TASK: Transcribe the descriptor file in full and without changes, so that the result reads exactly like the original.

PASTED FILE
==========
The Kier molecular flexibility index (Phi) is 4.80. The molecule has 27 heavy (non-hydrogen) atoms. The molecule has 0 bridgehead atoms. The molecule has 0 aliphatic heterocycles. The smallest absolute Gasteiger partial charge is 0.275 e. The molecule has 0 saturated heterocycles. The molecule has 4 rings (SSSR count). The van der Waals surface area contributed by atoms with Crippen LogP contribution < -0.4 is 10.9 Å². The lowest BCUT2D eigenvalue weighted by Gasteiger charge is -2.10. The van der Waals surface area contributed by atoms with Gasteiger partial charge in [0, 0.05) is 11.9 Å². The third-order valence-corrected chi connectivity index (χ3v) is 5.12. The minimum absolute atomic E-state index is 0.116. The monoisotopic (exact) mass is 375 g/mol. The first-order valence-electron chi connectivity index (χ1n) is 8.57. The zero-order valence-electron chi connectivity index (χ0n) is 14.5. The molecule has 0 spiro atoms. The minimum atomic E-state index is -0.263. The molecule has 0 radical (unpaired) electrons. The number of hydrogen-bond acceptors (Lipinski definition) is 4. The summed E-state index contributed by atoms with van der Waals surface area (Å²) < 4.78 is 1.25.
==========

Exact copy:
The Kier molecular flexibility index (Phi) is 4.80. The molecule has 27 heavy (non-hydrogen) atoms. The molecule has 0 bridgehead atoms. The molecule has 0 aliphatic heterocycles. The smallest absolute Gasteiger partial charge is 0.275 e. The molecule has 0 saturated heterocycles. The molecule has 4 rings (SSSR count). The van der Waals surface area contributed by atoms with Crippen LogP contribution < -0.4 is 10.9 Å². The lowest BCUT2D eigenvalue weighted by Gasteiger charge is -2.10. The van der Waals surface area contributed by atoms with Gasteiger partial charge in [0, 0.05) is 11.9 Å². The third-order valence-corrected chi connectivity index (χ3v) is 5.12. The minimum absolute atomic E-state index is 0.116. The monoisotopic (exact) mass is 375 g/mol. The first-order valence-electron chi connectivity index (χ1n) is 8.57. The zero-order valence-electron chi connectivity index (χ0n) is 14.5. The molecule has 0 spiro atoms. The minimum atomic E-state index is -0.263. The molecule has 0 radical (unpaired) electrons. The number of hydrogen-bond acceptors (Lipinski definition) is 4. The summed E-state index contributed by atoms with van der Waals surface area (Å²) < 4.78 is 1.25.